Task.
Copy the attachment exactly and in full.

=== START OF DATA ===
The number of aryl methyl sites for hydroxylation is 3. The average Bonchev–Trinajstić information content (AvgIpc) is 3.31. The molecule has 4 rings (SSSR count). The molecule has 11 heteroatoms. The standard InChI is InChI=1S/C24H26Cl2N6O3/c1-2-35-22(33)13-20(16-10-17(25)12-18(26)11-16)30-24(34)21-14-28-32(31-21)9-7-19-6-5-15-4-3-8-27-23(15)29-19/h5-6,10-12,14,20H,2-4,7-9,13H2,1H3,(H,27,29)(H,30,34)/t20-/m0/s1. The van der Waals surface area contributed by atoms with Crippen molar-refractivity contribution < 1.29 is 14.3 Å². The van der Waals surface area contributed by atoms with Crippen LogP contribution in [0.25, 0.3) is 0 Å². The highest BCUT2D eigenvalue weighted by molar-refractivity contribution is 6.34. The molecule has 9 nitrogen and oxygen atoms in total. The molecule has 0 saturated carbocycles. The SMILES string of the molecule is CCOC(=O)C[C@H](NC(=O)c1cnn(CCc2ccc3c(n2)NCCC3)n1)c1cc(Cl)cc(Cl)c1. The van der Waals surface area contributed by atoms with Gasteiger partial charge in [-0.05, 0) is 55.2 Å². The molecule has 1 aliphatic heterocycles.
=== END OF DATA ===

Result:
The number of aryl methyl sites for hydroxylation is 3. The average Bonchev–Trinajstić information content (AvgIpc) is 3.31. The molecule has 4 rings (SSSR count). The molecule has 11 heteroatoms. The standard InChI is InChI=1S/C24H26Cl2N6O3/c1-2-35-22(33)13-20(16-10-17(25)12-18(26)11-16)30-24(34)21-14-28-32(31-21)9-7-19-6-5-15-4-3-8-27-23(15)29-19/h5-6,10-12,14,20H,2-4,7-9,13H2,1H3,(H,27,29)(H,30,34)/t20-/m0/s1. The van der Waals surface area contributed by atoms with Crippen molar-refractivity contribution < 1.29 is 14.3 Å². The van der Waals surface area contributed by atoms with Crippen LogP contribution in [0.25, 0.3) is 0 Å². The highest BCUT2D eigenvalue weighted by molar-refractivity contribution is 6.34. The molecule has 9 nitrogen and oxygen atoms in total. The molecule has 0 saturated carbocycles. The SMILES string of the molecule is CCOC(=O)C[C@H](NC(=O)c1cnn(CCc2ccc3c(n2)NCCC3)n1)c1cc(Cl)cc(Cl)c1. The van der Waals surface area contributed by atoms with Gasteiger partial charge in [-0.05, 0) is 55.2 Å². The molecule has 1 aliphatic heterocycles.